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GOP Factions In Fight Over Republican Health Care Plan


Now to another fight with President Trump at the center of it - health care. Republicans are divided about how to replace the Affordable Care Act. Some House conservatives want a clean repeal of Obamacare. Some senators worry that the House Republicans' plan would leave millions of Americans without coverage. President Trump spoke out about the bill last night in an interview on Fox News. He said there's still room for negotiation, and he vowed that, quote, "we will take care of our people or I'm not signing it." NPR's Mara Liasson has more.

MARA LIASSON, BYLINE: If you listen to the message on health care from Donald Trump and Republican congressional leaders like House Speaker Paul Ryan and Senate Majority Leader Mitch McConnell, you'd think they were selling completely different products. Here's how McConnell describes the benefits of the Republican bill.


MITCH MCCONNELL: Lower taxes, lower deficits and the most significant entitlement reform in history.

LIASSON: Really? Donald Trump didn't campaign on reducing the deficit or reforming entitlements. Quite the opposite.


PRESIDENT DONALD TRUMP: Save Medicare, Medicaid and Social Security without cuts. Have to do it.

LIASSON: And when it came to replacing Obamacare, Trump told "60 Minutes" everyone would be covered.


TRUMP: I am going to take care of everybody. I'm - I don't care if it cost me votes or not. Everybody is going to be taken care of much better than they're taken care of now.

LIASSON: Conservative analyst Matt Lewis thinks Trump's embrace of the GOP health care plan is a big detour from the populist message that got him elected.

MATT LEWIS: He ran as a guy - I will solve your problems. I want to take care of everybody. Nobody's going to lose anything. Everybody's going to have the best health care. This health care plan is off-brand for Donald Trump. It's actually much more likely to hurt Trump voters than sort of young millennials.

LIASSON: According to the Congressional Budget Office, a typical 64-year-old making $26,000 a year would end up paying $14,000 a year for insurance, a big jump from $1,700 under Obamacare. This is the Trump demographic - older, rural voters with lower incomes. Mike Huckabee knows a lot about these voters. Years ago, he was the populist Republican governor of Arkansas.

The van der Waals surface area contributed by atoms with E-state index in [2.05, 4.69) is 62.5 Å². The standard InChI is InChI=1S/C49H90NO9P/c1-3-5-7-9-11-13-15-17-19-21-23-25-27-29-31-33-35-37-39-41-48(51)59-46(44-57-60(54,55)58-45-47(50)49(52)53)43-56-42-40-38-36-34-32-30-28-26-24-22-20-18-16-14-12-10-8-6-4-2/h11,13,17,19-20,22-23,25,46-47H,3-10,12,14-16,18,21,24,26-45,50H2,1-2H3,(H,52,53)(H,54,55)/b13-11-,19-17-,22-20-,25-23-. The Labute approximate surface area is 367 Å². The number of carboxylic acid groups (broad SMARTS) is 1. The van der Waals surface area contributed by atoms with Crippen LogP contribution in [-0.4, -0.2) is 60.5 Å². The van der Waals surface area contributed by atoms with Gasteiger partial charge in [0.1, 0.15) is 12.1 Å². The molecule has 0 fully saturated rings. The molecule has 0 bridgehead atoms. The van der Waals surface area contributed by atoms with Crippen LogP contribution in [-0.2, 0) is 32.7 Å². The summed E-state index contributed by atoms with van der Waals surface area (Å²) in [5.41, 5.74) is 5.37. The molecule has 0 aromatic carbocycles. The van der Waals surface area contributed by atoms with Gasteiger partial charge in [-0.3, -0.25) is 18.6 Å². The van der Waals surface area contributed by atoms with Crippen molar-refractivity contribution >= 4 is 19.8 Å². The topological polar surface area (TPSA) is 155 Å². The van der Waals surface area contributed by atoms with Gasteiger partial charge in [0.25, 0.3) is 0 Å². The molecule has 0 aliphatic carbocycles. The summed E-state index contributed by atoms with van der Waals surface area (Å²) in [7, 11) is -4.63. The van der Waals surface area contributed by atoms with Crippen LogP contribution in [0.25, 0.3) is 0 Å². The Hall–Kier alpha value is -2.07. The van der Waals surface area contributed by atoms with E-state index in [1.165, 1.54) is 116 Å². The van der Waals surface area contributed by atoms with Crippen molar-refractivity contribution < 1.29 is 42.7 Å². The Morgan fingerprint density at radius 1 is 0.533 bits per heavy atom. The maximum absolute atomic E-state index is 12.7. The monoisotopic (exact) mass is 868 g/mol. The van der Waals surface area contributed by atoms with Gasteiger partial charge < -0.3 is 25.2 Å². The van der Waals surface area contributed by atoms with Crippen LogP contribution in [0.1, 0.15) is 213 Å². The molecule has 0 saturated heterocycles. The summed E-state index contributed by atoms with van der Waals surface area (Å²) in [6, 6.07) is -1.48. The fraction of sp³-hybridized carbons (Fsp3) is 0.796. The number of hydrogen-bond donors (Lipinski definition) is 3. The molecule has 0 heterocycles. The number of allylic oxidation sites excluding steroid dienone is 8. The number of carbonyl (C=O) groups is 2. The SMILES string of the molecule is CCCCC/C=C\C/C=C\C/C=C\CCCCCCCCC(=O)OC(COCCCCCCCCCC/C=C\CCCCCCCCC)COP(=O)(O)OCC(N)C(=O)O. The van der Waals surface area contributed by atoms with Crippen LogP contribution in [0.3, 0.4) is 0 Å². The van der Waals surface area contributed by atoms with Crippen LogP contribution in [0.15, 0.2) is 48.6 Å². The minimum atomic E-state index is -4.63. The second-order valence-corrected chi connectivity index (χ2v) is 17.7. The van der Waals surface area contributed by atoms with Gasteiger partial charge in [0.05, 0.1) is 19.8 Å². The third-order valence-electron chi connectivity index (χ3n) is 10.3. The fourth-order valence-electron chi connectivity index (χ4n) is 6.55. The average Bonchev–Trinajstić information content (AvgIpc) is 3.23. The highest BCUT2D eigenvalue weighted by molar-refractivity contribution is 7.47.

MIKE HUCKABEE: Trump voters are basically middle America. The guy that worked in the coal mine or the guy who's a self-employed plumber, the person who stands on the concrete floor and lifts heavy things all day, that person is not going to be helped necessarily by this wonderful philosophical plan put forth by the Republicans as hey, this is really great market-based approach - well, delightful. But if you barely can put food on your table, telling you that you're going to get a tax credit a year from now doesn't mean diddly squat. You don't need a tax credit. You need cash in your pocket.

LIASSON: There's a growing chorus of Trump supporters who are warning that the Republican health care plan is a trap for Trump. Breitbart, the conservative website once run by Trump's top strategist, Steve Bannon, has been on a tear about what they call Ryancare, predicting it will hurt Trump voters and cause a political backlash that will only help Democrats. Christopher Ruddy is the chairman of Newsmax and a good friend of the president's.

CHRISTOPHER RUDDY: The Paul Ryan plan, I think, doesn't win on either side. It doesn't really repeal Obamacare and make the conservative base, the Tea Party group happy. And then it doesn't really make the moderates happy because it's reducing Medicaid coverage.

LIASSON: Part of Trump's problem is that there are so few Trumpists in Congress. Most Republicans are traditional small-government conservatives. They want to cut taxes and deficits and do entitlement reform, all things the Republican health care bill accomplishes, but not necessarily what Trump voters want. It's not clear how this clash between Trump-style populism and small-government conservatism will get resolved. And the stakes are very high, says Republican strategist Ed Rogers.

ED ROGERS: If this doesn't pass, if we can't beat Obamacare with something, it'll say something really bad about our ability to govern as a party that has been given huge institutional power.

LIASSON: Rogers says it would also send a message about President Trump, whose identity is all about closing the deal.

ROGERS: He can't ride herd over them. Even when the leadership and he get together, they couldn't get something done. There's no sugarcoating this. This will be bad.

LIASSON: Rogers believes in the end, the bill will pass because Republicans will be faced with two simple choices. One - do they want to repeal Obamacare or not? And two - do you want to hand President Trump a big defeat in his first legislative fight? It's not clear if that kind of pressure will be enough to heave the American Health Care Act over the finish line. Mara Liasson, NPR News, Washington. Transcript provided by NPR, Copyright NPR.

Mara Liasson is a national political correspondent for NPR. Her reports can be heard regularly on NPR's award-winning newsmagazine programs Morning Edition and All Things Considered. Liasson provides extensive coverage of politics and policy from Washington, DC — focusing on the White House and Congress — and also reports on political trends beyond the Beltway.